Poetry and fiction have compared womanhood to nature for centuries; from Rappaccini’s Daughter by Nathaniel Hawthorne, to Elizabeth’s Barret Browning’s Aurora Leigh. With no lack of environmental metaphors in feminist art, it’s easy to see why these comparisons are made.
On top of the fact that women are often considered central to the cycle of life, just like nature, womanhood and nature both grow, slowly yet surely. If you were once a young girl, chances are you were not entirely sure what shape your future womanhood would take, and you were probably bombarded with misogynistic micro-aggressions – such as “girls can’t play sports,” – that maybe made you question the worth or power of your gender. Okay so maybe systematic oppression doesn’t exist in the natural environment, but the way society treats women isn’t all that different to the way we treat nature.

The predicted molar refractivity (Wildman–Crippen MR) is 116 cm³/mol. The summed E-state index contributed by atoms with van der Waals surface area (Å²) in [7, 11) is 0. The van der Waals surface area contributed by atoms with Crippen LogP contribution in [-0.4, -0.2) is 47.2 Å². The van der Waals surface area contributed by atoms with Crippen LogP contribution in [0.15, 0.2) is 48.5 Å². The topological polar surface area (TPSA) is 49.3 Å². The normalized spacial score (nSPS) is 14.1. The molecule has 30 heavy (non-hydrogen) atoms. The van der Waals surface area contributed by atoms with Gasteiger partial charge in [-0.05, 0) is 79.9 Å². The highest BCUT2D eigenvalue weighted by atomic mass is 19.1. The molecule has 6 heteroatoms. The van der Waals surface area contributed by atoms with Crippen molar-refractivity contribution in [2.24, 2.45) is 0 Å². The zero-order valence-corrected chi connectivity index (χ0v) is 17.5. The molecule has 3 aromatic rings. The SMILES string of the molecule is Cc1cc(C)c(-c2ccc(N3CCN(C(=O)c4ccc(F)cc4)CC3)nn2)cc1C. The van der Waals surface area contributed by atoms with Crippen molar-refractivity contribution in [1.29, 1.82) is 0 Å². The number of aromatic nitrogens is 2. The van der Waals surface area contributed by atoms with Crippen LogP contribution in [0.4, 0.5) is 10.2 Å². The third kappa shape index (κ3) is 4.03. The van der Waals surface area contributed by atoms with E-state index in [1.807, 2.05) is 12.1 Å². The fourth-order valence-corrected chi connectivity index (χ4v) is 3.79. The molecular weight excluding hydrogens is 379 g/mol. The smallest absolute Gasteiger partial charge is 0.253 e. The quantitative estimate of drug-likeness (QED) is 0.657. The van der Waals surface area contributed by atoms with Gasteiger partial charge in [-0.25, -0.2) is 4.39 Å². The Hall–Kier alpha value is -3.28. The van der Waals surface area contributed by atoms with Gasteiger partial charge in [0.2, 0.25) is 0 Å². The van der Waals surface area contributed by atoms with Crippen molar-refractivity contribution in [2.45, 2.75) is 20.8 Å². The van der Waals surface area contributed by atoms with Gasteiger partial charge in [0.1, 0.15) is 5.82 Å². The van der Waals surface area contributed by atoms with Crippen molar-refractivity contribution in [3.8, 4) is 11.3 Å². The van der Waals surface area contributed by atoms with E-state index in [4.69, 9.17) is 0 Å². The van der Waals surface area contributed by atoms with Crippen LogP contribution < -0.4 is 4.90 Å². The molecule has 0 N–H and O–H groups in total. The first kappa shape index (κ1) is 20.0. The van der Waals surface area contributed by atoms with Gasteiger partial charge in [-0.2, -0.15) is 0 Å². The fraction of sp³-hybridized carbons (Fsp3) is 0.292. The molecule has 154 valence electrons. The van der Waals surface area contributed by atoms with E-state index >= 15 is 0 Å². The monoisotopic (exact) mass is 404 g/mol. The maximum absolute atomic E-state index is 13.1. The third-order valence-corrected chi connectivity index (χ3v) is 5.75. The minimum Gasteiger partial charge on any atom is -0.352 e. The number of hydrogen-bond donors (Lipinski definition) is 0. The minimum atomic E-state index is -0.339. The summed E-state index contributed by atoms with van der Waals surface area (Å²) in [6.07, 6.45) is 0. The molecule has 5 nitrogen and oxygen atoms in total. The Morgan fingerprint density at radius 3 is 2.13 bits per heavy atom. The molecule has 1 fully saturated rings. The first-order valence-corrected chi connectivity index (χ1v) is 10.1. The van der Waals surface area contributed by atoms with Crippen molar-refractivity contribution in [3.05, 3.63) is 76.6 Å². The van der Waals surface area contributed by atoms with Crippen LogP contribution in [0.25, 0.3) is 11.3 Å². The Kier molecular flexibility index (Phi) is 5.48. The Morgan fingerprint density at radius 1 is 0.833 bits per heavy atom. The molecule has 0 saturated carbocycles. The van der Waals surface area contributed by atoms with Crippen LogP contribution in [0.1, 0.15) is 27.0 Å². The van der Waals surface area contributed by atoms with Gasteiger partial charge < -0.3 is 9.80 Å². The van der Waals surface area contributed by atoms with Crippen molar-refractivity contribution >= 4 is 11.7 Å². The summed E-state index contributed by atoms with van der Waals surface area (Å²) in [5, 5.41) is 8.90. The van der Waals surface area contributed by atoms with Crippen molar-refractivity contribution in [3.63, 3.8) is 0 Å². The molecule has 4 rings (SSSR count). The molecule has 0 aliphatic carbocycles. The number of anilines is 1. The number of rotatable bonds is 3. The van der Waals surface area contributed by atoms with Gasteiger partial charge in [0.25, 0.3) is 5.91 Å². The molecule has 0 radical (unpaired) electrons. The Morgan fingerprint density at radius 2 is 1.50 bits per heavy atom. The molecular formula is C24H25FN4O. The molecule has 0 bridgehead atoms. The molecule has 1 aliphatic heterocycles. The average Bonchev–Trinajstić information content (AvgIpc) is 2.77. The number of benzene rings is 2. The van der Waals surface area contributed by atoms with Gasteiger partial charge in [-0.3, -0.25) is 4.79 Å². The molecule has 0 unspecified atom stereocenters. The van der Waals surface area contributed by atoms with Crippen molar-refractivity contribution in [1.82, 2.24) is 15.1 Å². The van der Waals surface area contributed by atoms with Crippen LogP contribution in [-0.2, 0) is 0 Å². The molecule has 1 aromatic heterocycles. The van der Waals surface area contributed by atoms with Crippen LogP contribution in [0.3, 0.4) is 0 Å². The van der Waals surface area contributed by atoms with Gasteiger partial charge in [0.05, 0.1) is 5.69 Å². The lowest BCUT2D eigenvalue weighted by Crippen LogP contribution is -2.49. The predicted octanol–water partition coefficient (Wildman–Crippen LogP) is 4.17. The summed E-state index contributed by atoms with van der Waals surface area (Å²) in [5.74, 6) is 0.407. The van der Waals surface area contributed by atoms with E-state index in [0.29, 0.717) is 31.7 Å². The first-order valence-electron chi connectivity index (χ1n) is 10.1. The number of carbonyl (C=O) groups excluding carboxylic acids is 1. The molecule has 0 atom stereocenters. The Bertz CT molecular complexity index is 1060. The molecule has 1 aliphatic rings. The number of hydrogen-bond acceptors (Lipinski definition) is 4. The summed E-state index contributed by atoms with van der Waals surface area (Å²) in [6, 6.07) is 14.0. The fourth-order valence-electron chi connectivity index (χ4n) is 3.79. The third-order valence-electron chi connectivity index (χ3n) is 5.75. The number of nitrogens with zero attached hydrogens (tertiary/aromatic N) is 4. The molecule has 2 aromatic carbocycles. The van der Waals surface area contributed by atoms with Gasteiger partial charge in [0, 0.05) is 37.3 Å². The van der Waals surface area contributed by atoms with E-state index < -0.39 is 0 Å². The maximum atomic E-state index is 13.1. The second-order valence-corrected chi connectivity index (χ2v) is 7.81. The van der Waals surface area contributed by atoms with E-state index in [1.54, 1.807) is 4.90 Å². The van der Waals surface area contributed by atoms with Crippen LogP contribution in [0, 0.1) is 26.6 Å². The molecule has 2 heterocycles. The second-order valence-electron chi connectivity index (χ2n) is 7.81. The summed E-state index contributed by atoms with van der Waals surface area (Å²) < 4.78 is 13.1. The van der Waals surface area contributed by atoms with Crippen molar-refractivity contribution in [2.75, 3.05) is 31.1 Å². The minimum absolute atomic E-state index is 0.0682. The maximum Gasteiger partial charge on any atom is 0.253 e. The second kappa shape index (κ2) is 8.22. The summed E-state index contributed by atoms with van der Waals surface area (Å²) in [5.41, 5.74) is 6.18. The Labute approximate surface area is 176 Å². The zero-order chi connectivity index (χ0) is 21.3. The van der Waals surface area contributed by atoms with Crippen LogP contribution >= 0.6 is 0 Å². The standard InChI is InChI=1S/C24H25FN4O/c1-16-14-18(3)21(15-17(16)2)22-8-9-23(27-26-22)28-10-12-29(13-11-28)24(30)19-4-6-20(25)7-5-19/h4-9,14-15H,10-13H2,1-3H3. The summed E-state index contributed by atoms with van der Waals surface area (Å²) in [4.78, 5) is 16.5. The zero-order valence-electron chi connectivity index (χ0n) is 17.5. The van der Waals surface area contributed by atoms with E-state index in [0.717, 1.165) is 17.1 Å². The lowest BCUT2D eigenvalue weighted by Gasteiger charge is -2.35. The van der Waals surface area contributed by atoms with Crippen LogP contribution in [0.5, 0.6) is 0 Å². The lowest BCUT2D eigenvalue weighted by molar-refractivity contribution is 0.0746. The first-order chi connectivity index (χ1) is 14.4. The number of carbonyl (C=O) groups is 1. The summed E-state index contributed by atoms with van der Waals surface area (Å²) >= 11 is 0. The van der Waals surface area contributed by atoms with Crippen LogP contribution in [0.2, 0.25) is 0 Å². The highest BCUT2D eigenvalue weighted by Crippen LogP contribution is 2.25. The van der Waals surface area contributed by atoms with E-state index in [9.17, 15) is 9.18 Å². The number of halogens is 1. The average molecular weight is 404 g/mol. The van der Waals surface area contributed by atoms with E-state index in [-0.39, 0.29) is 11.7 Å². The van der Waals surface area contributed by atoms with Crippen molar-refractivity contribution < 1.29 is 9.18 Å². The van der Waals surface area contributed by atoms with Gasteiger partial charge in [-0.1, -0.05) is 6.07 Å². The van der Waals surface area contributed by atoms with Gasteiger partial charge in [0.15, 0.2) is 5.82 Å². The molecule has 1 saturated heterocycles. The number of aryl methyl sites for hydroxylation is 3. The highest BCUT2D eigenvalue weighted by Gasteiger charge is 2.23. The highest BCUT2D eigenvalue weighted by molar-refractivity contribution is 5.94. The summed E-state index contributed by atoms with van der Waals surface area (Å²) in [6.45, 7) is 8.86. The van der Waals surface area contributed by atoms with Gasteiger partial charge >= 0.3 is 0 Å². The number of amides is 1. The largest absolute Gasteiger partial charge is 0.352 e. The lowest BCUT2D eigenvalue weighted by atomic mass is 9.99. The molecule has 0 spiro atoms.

From smaller acts of environmental abuse such as littering and vandalising natural monuments, to much larger acts of violence such as deforestation, as a human race we are constantly objectifying and assaulting the environment. Just as we assault the female body; we assault the earth with mountains of garbage, and just like we rip wood from the ground, men rip the clothes from women who have already said no to sex. Just as our products poison the Ozone layer, men expect women to poison our skin with beauty products in order to live up to their standards, every single day.
Society needs to let our skin breathe, to let our earth breathe. We need to put an end to human trafficking, to picking apart the Earth till there’s nothing left to destroy or sell. Putting an end to every micro-aggression and major assault, will help us all grow.
Words: Stephanie Watson